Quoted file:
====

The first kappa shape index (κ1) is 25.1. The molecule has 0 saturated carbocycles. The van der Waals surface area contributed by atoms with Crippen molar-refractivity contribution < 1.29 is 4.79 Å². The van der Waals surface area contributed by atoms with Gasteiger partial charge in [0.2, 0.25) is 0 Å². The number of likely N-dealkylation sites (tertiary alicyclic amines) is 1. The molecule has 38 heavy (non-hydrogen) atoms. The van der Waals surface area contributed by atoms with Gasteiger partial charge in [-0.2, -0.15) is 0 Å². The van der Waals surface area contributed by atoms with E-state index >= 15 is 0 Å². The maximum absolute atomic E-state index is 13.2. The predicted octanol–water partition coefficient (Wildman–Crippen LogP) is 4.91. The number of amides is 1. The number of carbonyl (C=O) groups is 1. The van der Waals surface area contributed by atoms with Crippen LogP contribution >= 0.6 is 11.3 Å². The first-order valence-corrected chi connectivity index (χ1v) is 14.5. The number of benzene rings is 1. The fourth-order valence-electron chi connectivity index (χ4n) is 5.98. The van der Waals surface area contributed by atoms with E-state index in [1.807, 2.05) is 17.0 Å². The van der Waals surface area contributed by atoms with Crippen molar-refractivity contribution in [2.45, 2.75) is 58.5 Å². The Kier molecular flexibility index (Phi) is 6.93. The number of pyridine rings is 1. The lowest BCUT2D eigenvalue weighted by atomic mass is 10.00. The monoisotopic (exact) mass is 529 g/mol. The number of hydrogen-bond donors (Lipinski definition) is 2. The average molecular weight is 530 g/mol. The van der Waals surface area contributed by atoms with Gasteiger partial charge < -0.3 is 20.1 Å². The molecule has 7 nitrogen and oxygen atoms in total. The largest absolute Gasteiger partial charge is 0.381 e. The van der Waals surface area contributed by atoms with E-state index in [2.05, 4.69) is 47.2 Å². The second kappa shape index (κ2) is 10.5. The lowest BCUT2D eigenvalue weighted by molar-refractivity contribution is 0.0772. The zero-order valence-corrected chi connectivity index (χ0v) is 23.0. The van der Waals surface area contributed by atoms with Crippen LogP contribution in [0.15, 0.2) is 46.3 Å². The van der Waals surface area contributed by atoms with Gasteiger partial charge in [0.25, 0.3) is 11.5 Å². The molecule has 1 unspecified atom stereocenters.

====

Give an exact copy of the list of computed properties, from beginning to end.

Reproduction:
The first kappa shape index (κ1) is 25.1. The molecule has 0 saturated carbocycles. The van der Waals surface area contributed by atoms with Crippen molar-refractivity contribution < 1.29 is 4.79 Å². The van der Waals surface area contributed by atoms with Gasteiger partial charge in [0.2, 0.25) is 0 Å². The number of likely N-dealkylation sites (tertiary alicyclic amines) is 1. The molecule has 38 heavy (non-hydrogen) atoms. The van der Waals surface area contributed by atoms with Gasteiger partial charge in [-0.2, -0.15) is 0 Å². The van der Waals surface area contributed by atoms with E-state index >= 15 is 0 Å². The maximum absolute atomic E-state index is 13.2. The predicted octanol–water partition coefficient (Wildman–Crippen LogP) is 4.91. The number of amides is 1. The number of carbonyl (C=O) groups is 1. The van der Waals surface area contributed by atoms with Crippen LogP contribution >= 0.6 is 11.3 Å². The first-order valence-corrected chi connectivity index (χ1v) is 14.5. The number of benzene rings is 1. The fourth-order valence-electron chi connectivity index (χ4n) is 5.98. The van der Waals surface area contributed by atoms with E-state index in [1.807, 2.05) is 17.0 Å². The van der Waals surface area contributed by atoms with Crippen molar-refractivity contribution in [2.45, 2.75) is 58.5 Å². The Kier molecular flexibility index (Phi) is 6.93. The number of pyridine rings is 1. The lowest BCUT2D eigenvalue weighted by atomic mass is 10.00. The monoisotopic (exact) mass is 529 g/mol. The number of hydrogen-bond donors (Lipinski definition) is 2. The average molecular weight is 530 g/mol. The van der Waals surface area contributed by atoms with Gasteiger partial charge < -0.3 is 20.1 Å². The molecule has 7 nitrogen and oxygen atoms in total. The largest absolute Gasteiger partial charge is 0.381 e. The van der Waals surface area contributed by atoms with E-state index in [2.05, 4.69) is 47.2 Å². The second kappa shape index (κ2) is 10.5. The lowest BCUT2D eigenvalue weighted by molar-refractivity contribution is 0.0772. The zero-order valence-corrected chi connectivity index (χ0v) is 23.0. The van der Waals surface area contributed by atoms with Crippen LogP contribution in [0.15, 0.2) is 46.3 Å². The van der Waals surface area contributed by atoms with Gasteiger partial charge in [0.25, 0.3) is 11.5 Å². The molecule has 1 unspecified atom stereocenters.